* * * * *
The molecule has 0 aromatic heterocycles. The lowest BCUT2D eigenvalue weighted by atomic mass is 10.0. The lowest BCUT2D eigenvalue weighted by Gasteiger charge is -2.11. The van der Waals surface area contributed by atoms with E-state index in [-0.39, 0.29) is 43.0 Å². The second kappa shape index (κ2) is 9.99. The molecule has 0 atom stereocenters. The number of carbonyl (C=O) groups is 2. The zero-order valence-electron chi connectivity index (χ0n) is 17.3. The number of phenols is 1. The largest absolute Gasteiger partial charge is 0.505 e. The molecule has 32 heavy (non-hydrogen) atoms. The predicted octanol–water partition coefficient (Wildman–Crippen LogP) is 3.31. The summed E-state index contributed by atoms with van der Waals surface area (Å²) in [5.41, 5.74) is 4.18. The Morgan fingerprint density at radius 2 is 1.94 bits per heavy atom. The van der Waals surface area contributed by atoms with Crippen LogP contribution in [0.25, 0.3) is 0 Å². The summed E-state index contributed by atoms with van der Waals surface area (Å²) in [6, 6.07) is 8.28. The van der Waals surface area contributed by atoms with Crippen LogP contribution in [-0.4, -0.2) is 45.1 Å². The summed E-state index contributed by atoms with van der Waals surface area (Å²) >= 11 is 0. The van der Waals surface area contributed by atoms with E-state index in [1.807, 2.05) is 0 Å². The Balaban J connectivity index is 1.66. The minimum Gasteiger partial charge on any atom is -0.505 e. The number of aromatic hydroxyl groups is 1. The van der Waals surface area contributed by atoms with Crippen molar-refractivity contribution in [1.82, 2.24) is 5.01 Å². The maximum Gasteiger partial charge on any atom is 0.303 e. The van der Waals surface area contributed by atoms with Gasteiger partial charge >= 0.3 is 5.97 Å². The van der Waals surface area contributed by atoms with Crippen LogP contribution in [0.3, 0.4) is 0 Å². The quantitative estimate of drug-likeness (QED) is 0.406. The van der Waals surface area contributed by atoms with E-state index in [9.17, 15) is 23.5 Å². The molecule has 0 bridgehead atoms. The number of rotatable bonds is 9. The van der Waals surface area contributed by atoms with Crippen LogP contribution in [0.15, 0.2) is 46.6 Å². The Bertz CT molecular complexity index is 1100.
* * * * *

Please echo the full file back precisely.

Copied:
The molecule has 0 aromatic heterocycles. The lowest BCUT2D eigenvalue weighted by atomic mass is 10.0. The lowest BCUT2D eigenvalue weighted by Gasteiger charge is -2.11. The van der Waals surface area contributed by atoms with E-state index in [-0.39, 0.29) is 43.0 Å². The second kappa shape index (κ2) is 9.99. The molecule has 0 atom stereocenters. The number of carbonyl (C=O) groups is 2. The zero-order valence-electron chi connectivity index (χ0n) is 17.3. The number of phenols is 1. The largest absolute Gasteiger partial charge is 0.505 e. The molecule has 32 heavy (non-hydrogen) atoms. The predicted octanol–water partition coefficient (Wildman–Crippen LogP) is 3.31. The summed E-state index contributed by atoms with van der Waals surface area (Å²) in [5.41, 5.74) is 4.18. The Morgan fingerprint density at radius 2 is 1.94 bits per heavy atom. The van der Waals surface area contributed by atoms with Crippen LogP contribution in [0.25, 0.3) is 0 Å². The summed E-state index contributed by atoms with van der Waals surface area (Å²) in [6, 6.07) is 8.28. The van der Waals surface area contributed by atoms with Crippen LogP contribution in [-0.4, -0.2) is 45.1 Å². The summed E-state index contributed by atoms with van der Waals surface area (Å²) >= 11 is 0. The van der Waals surface area contributed by atoms with E-state index in [1.807, 2.05) is 0 Å². The Balaban J connectivity index is 1.66. The minimum Gasteiger partial charge on any atom is -0.505 e. The number of aromatic hydroxyl groups is 1. The van der Waals surface area contributed by atoms with Crippen molar-refractivity contribution in [1.82, 2.24) is 5.01 Å². The maximum Gasteiger partial charge on any atom is 0.303 e. The van der Waals surface area contributed by atoms with Gasteiger partial charge >= 0.3 is 5.97 Å². The van der Waals surface area contributed by atoms with Crippen LogP contribution in [0.3, 0.4) is 0 Å². The quantitative estimate of drug-likeness (QED) is 0.406. The van der Waals surface area contributed by atoms with E-state index in [9.17, 15) is 23.5 Å². The molecule has 0 bridgehead atoms. The number of rotatable bonds is 9. The van der Waals surface area contributed by atoms with Crippen LogP contribution in [0.15, 0.2) is 46.6 Å². The Bertz CT molecular complexity index is 1100.